Too much of a good thing is generally bad for you. And in the case of antibiotics, could even kill you
Too much of a good thing is generally bad for you. And in the case of antibiotics, could even kill you. The world over, decades of overuse and misuse of antibiotics has governments, doctors and drug researchers worried because our allies have turned traitors.
The situation is quite alarming. In 2010, India bagged the dubious distinction of being the world’s largest consumer of antibiotics for human health. Thus in addition to being diabetes capital of the world, we will most probably top the charts in antimicrobial resistance (AMR) as well. In fact, we could soon be confronted with the situation where hospital acquired infections, which generally involved super bugs resistant to most antibiotics, could result in more deaths than disease itself, predicts Dr Ramakant Panda, Vice Chairman and Managing Director, Asian Heart Institute.
(Read our cover story in the July issue: Antibiotic Apocalypse, Page no 22-31)
Getting AMR under control requires multi-pronged action. While the clinical and medical community has to resolve to prescribe less antibiotics, pharmacists/ chemist shops have to stop selling them over the counter. Patients have to be counselled on the importance of finishing their dosage regimes and not resorting to self medication. Pharmaceutical companies have to stop the practice of incentivising the clinical fraternity to prescribe more antibiotics as well as zerodischarge facility across their supply chain. Beyond the medical and pharma sectors, governments are calling for the food and livestock industry to reduce the use of antibiotics in feedstock.
Besides, awareness drives in public and private hospitals, medical education needs to reflect the challenge of AMR. Including a section on AMR and antibiotic use, guidelines will automatically take care of the overuse/ misuse of antimicrobials in the future. Old habits die hard and unless we act fast to sensitise the current generation of medical students to the need for rational antibiotic prescribing habits, patients too will keep dying.
Partnerships will have to be forged to tackle the AMR challenge. For instance, in a paper published on the Center for Disease Dynamics, Economics & Policy (CDDEP) website, titled, A role for private sector laboratories in public health surveillance of antimicrobial resistance, the authors point out how unlike developed countries, low- and middle-income countries (LMICs) lack the public health resources to track AMR. This is where the expanding private healthcare sector, both hospitals and testing laboratories, can be leveraged to collect data. For instance, the CDDEP’s ResistanceMap for India shows antibiotic resistance rates based on data from a large private laboratory network with, approximately 5700 collection points including private hospitals and community diagnostic labs in 26 states, aggregating more than 18,000 blood isolates between 2008 and 2014. This data can throw up country-wide AMR trends, which can be used to formulate policy guidelines as well as decide fund allocation.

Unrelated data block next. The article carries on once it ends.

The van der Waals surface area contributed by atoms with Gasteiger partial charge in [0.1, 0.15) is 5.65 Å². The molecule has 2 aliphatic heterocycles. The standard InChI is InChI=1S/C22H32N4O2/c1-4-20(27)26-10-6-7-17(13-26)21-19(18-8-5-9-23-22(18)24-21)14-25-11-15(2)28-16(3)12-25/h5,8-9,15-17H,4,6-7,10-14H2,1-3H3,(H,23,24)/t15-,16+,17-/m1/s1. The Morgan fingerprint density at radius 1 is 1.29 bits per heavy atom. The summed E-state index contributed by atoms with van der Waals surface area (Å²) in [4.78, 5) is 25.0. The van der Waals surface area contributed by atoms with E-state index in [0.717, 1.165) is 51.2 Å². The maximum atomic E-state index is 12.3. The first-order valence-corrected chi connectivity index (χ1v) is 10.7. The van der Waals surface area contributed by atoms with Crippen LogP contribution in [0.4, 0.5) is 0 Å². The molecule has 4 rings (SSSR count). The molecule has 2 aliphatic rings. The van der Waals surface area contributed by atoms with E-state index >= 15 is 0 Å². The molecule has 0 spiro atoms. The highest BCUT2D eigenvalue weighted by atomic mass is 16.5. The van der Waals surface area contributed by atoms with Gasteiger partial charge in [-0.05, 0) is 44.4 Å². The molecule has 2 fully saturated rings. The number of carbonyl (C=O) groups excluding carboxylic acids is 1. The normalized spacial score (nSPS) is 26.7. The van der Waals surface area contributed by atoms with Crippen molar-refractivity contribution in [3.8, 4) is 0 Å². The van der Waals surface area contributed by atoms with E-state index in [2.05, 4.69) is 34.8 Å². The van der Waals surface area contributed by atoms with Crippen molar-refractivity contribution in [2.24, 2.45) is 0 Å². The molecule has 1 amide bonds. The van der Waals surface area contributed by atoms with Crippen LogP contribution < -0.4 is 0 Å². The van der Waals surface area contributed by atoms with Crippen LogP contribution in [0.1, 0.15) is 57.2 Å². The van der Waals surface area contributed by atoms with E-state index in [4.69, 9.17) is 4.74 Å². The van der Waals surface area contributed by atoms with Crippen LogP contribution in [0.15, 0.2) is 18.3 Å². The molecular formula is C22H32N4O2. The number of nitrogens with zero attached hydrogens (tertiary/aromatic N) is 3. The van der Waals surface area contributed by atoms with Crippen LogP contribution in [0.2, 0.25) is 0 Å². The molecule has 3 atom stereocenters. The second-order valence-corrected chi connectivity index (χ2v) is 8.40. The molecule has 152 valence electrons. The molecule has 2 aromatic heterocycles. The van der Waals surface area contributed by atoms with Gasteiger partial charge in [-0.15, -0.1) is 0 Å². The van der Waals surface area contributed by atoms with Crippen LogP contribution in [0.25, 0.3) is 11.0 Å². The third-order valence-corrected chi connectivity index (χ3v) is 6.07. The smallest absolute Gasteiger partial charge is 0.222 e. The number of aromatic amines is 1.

Many medical device companies are experimenting with diagnostic tests to detect AMR and help clinicians detect as early as possible if the infection is viral or bacterial, and if the latter, whether there is drug resistance and if so, the level.
India has taken quite a few steps in its battle against AMR. The Jaipur Declaration, signed in September 2011 by health ministers of member states of WHO South-East Asian Region, recognised the seriousness of the problem, while the Chennai Declaration two years later, coinciding with the global initiatives to combat AMR, resolved that the country did not need a ‘perfect antibiotic policy’ but rather ‘an implementable antibiotic policy’. In line with the Chennai Declaration, the ICMR initiated a programme on antibiotic stewardship, prevention of infection and control (ASPIC) to raise awareness and to train participants on antibiotic stewardship and infection control. Under this programme, 15 microbiologists, four pharmacologists and one physician were trained in 2012. ICMR then followed up with the launch of the Anti Microbial Resistance Surveillance and Research Network (AMRSN) across the country in 2013 with a mission to rationalise Antimicrobial Stewardship Programmes (AMSP) in India.
In February this year, the Ministry of Health & Family Welfare released the 64-page National Treatment Guidelines for Antimicrobial Use in Infectious Diseases. This is part of the Ministry’s national programme for containment of AMR under the 12th Five year plan (2012-17). Appreciating the efforts of the National Centre for Disease Control to put together these guidelines, Dr Jagdish Prasad, Director General of Health Services, quoted estimates that 50 per cent or more of hospital antimicrobial use was inappropriate. Many hospitals have antibiotic use policies but are they implemented properly? Only time will tell.